Mon May 16, 2011 By Andrea Shalal-Esa Reuters
WASHINGTON- Lockheed Martin Corp (LMT.N) says it hopes to sign sales contracts for up to 18 F-16 fighter jets to both Iraq and Oman by early 2012, and expects to book a total of about 100 additional orders by the end of the decade.
Lockheed is gradually winding down production of the popular multi-role fighter, which is in use by 25 countries worldwide, and was once produced at a rate of one a day, as it ramps up production of the new F-35 Joint Strike Fighter.
The company has delivered 4,475 F-16s and has a backlog of 65 orders, which means production at the company's Fort Worth, Texas plant will continue at the current rate of one to two planes a month for several years.
Lockheed had hoped to sell hundreds more F-16s to foreign militaries in coming years, but India last month eliminated both the F-16 and Boeing Co's (BA.N) F/A-18 Super Hornet from a competition to provide 126 fighters, and a possible sale of 66 planes to Taiwan has been on the back burner for some time.
The Pentagon's No. 1 supplier by sales, Lockheed is finishing work on 24 single- and two-seater F-16 fighter jets for Morocco at the Fort Worth plant, and will deliver those airplanes in August.
Bill McHenry, Lockheed's head of F-16 business development, said the company is still pursuing some possible additional F-16 sales, as well as upgrades to existing planes for the U.S. Air Force and other countries that would extend their service life from 10,000 flight hours to around 12,000.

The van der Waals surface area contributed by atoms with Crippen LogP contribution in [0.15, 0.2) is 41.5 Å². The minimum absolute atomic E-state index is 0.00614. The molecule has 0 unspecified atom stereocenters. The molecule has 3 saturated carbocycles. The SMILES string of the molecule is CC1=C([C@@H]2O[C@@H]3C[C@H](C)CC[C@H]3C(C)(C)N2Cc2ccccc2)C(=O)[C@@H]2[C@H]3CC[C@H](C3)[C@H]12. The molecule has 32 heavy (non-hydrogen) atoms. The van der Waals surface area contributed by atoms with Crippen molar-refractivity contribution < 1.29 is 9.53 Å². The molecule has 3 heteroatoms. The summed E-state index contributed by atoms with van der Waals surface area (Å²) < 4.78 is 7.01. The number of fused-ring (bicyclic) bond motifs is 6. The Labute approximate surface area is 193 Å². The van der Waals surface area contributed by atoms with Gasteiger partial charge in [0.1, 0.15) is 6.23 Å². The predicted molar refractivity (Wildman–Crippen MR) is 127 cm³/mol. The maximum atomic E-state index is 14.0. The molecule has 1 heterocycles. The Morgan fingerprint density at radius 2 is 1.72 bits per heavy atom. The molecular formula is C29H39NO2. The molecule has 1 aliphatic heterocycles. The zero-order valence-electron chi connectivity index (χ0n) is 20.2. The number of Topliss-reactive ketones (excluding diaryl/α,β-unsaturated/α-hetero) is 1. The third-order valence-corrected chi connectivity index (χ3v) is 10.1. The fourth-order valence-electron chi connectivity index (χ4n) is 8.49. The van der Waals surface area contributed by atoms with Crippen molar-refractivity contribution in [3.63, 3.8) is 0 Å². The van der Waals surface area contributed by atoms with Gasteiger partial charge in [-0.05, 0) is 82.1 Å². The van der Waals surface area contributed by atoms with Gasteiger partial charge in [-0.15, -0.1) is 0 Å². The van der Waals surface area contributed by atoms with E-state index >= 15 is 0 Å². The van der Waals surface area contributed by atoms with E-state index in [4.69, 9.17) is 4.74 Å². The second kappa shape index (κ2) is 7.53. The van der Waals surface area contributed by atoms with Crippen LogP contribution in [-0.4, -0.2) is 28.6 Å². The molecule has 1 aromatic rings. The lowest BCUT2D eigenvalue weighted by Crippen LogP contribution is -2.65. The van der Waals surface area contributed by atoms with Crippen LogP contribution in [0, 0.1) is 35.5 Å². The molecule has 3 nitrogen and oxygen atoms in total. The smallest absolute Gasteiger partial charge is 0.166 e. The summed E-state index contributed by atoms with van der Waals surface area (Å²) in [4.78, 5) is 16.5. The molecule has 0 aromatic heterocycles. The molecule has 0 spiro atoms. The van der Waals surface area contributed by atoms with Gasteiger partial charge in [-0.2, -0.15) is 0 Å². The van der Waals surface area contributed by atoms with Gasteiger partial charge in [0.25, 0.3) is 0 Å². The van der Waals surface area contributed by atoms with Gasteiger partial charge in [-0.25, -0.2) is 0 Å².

Lockheed says it currently conducting a full-scale durability test on an advanced F-16 Block 52 plane as part of the Air Force's deliberations on possible upgrades, especially given an expected delay in the fielding of the new F-35 after a restructuring added time to that plane's development program.
India's decision to eliminate the F-16 from its $11 billion fighter competition dashed the company's hopes for another big order, said Richard Aboulafia, analyst with the Virginia-based Teal Group. [ID:nL3E7FS3KJ]
"The great plane ends not with a bang, but with a whimper." he said, noting that the F-16 was the most popular fighter in the world given its ability to attack other planes, targets on the ground or on the seas, and to engage in electronic warfare -- all for a price of $30 million to $40 million.
"Ironically The only thing that can save the F-16 now is a disastrous F-35 program," he added, referring to the F-35 fighter plane which is also built by Lockheed to replace the F-16 and a dozen other warplanes worldwide.
Taiwan has expressed interest in buying up to 66 F-16s, but the deal has floundered for political reasons as the U.S. government struggles to balance its ties with Taiwan and its military ties to China, Aboulafia said.
"The only possible last hurrah would be Taiwan," he said.
The Pentagon's Defense Security Cooperation Agency notified lawmakers last year about possible sales of 18 F-16 fighters to both Iraq and Oman, but both sales have been delayed.
The U.S. military wants Iraq to get the new fighter planes, particularly given plans to withdraw U.S. combat troops from the country, said one government official who was not authorized to speak on the record.
But Iraq announced in February that it would delay the purchase of the new fighter jets to put $900 million of allocated funds into its national food ration program instead.
The United States formally ended combat operations in Iraq last August but maintains 50,000 troops in the country to help its fledgling military tackle Islamist insurgents. American troops are scheduled to pull out at year's end.
(Reporting by Andrea Shalal-Esa; Editing by Phil Berlowitz)